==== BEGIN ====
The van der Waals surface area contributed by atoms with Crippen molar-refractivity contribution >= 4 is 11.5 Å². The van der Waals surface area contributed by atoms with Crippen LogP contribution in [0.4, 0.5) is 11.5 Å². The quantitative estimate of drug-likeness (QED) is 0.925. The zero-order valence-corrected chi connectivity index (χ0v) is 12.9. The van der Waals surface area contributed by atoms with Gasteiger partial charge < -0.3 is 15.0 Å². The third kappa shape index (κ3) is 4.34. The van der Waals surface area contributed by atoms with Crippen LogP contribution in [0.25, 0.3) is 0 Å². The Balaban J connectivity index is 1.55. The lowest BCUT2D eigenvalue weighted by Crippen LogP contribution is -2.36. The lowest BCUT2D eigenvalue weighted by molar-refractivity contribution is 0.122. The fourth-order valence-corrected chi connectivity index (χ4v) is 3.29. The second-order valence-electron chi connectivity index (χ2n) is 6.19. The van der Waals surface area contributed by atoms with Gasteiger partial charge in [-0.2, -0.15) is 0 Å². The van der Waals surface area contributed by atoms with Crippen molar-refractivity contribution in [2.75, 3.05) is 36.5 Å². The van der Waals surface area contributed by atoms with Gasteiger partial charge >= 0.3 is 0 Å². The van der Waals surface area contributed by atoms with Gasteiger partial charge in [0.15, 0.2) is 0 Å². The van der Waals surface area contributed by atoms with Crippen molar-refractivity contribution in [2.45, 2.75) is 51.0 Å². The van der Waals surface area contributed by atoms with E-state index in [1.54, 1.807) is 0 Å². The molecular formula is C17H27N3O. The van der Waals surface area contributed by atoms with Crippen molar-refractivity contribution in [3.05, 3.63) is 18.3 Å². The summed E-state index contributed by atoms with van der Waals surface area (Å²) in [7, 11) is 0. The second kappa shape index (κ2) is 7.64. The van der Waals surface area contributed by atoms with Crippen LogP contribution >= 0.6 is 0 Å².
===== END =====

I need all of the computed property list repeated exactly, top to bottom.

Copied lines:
The van der Waals surface area contributed by atoms with Crippen molar-refractivity contribution >= 4 is 11.5 Å². The van der Waals surface area contributed by atoms with Crippen LogP contribution in [0.4, 0.5) is 11.5 Å². The quantitative estimate of drug-likeness (QED) is 0.925. The zero-order valence-corrected chi connectivity index (χ0v) is 12.9. The van der Waals surface area contributed by atoms with Gasteiger partial charge < -0.3 is 15.0 Å². The third kappa shape index (κ3) is 4.34. The van der Waals surface area contributed by atoms with Crippen LogP contribution in [0.25, 0.3) is 0 Å². The Balaban J connectivity index is 1.55. The lowest BCUT2D eigenvalue weighted by Crippen LogP contribution is -2.36. The lowest BCUT2D eigenvalue weighted by molar-refractivity contribution is 0.122. The fourth-order valence-corrected chi connectivity index (χ4v) is 3.29. The second-order valence-electron chi connectivity index (χ2n) is 6.19. The van der Waals surface area contributed by atoms with Gasteiger partial charge in [-0.2, -0.15) is 0 Å². The van der Waals surface area contributed by atoms with Crippen molar-refractivity contribution in [2.75, 3.05) is 36.5 Å². The van der Waals surface area contributed by atoms with Gasteiger partial charge >= 0.3 is 0 Å². The van der Waals surface area contributed by atoms with Gasteiger partial charge in [0.15, 0.2) is 0 Å². The van der Waals surface area contributed by atoms with Crippen molar-refractivity contribution in [2.45, 2.75) is 51.0 Å². The van der Waals surface area contributed by atoms with E-state index in [1.54, 1.807) is 0 Å². The molecular formula is C17H27N3O. The van der Waals surface area contributed by atoms with Crippen molar-refractivity contribution in [3.05, 3.63) is 18.3 Å². The summed E-state index contributed by atoms with van der Waals surface area (Å²) in [7, 11) is 0. The second kappa shape index (κ2) is 7.64. The van der Waals surface area contributed by atoms with Crippen LogP contribution >= 0.6 is 0 Å².